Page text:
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Having a Goal Up Your Sleeve: Promoting a Mastery Climate in a Youth Football Academy Team

Niels N. Rossing, Michael Lykkeskov, Luc J. Martin, and Ludvig Johan Torp Rasmussen

In sport, there is extensive evidence that supports the benefits associated with a mastery climate. However, limited studies have explored how physical tools could be used to promote mastery climates in youth sport contexts. Using an action research approach, we sought to understand the benefits and drawbacks of applying tools grounded in goal setting to promote a mastery environment: (a) an “arm sleeve” to be worn by athletes during training and matches and (b) a “reflection sheet” for use pre- and posttraining/-matches. These tools were implemented for a 3-week period with a U13 academy team (18 players and two coaches). Based on observation notes, focus groups, and one-on-one interviews, the analysis showed that the arm sleeves were helpful reminders for process goals, whereas the coaches had abandoned the use of reflection sheets due to lack of time. The benefits and drawbacks of the tools are discussed while pedagogical and practical implications are considered.

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Differences in Body Appreciation and Functionality Appreciation Outside of and Directly Following Sport Among Collegiate Student-Athletes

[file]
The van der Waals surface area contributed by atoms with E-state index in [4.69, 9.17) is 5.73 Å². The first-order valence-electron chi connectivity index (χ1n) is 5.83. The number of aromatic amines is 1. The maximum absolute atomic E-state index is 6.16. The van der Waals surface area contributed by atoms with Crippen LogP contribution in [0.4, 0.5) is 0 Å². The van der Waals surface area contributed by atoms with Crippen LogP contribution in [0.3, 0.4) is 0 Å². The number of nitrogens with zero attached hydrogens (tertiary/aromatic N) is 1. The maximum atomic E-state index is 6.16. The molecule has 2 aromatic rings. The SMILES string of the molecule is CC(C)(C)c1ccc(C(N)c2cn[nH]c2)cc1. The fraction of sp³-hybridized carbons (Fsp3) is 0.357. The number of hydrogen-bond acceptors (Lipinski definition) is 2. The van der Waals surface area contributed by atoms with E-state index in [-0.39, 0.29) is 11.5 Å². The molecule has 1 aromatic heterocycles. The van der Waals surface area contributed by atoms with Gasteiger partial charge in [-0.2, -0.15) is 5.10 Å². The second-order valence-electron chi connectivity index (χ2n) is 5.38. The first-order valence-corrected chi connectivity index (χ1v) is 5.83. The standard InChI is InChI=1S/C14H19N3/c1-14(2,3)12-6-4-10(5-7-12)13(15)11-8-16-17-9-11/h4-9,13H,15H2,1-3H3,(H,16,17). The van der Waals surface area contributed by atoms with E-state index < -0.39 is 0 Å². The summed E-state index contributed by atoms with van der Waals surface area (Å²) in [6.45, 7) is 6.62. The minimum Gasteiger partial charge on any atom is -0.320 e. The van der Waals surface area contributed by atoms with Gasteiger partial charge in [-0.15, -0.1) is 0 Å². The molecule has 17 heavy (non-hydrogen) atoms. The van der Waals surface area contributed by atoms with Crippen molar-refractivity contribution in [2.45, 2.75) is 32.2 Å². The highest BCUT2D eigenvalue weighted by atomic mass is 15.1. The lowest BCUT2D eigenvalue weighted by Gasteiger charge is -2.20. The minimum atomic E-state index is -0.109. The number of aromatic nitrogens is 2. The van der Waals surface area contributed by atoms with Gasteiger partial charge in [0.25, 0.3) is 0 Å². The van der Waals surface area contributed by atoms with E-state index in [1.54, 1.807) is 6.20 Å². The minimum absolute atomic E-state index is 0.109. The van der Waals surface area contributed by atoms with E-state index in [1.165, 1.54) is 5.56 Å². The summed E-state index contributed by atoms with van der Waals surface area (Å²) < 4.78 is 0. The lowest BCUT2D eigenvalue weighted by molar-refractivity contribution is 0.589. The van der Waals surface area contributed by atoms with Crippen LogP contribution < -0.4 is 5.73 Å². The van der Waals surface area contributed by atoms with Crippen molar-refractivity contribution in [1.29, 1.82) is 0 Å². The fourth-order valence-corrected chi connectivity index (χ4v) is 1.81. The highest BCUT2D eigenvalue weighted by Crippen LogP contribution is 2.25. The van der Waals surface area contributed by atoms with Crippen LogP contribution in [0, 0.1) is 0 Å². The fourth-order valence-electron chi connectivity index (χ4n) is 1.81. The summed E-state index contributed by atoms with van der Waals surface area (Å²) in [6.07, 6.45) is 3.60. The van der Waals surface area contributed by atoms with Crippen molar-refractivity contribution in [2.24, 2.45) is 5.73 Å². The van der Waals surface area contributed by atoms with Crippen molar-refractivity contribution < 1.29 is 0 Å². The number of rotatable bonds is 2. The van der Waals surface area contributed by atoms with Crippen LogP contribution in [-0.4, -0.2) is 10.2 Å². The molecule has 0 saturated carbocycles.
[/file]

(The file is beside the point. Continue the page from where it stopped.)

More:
Zachary A. Soulliard, Hannah F. Fitterman-Harris, Joanne E. Perry, Lindsey M. Poe, and Michael J. Ross

The present study examined differences in body appreciation and functionality appreciation between student-athletes and nonathletes. Additionally, the present study assessed differences in these constructs among female and male athletes outside of their sport and directly following participation in their sport. Seventy-five student-athletes and 211 nonathletes from a National Collegiate Athletic Association Division I university completed online measures, including the State-Based Body Appreciation Scale and Functionality Appreciation Scale. Student-athletes completed the same measures following a sport practice. Student-athletes reported higher levels of body appreciation and functionality appreciation compared to nonathletes. No differences in body appreciation were found among student-athletes outside of their sport compared to directly following participation in their sport; however, student-athletes reported higher levels of functionality appreciation after their sport practice. Implications for coaches and athletic staff are discussed, including placing a greater emphasis on body functionality rather than specific body ideals.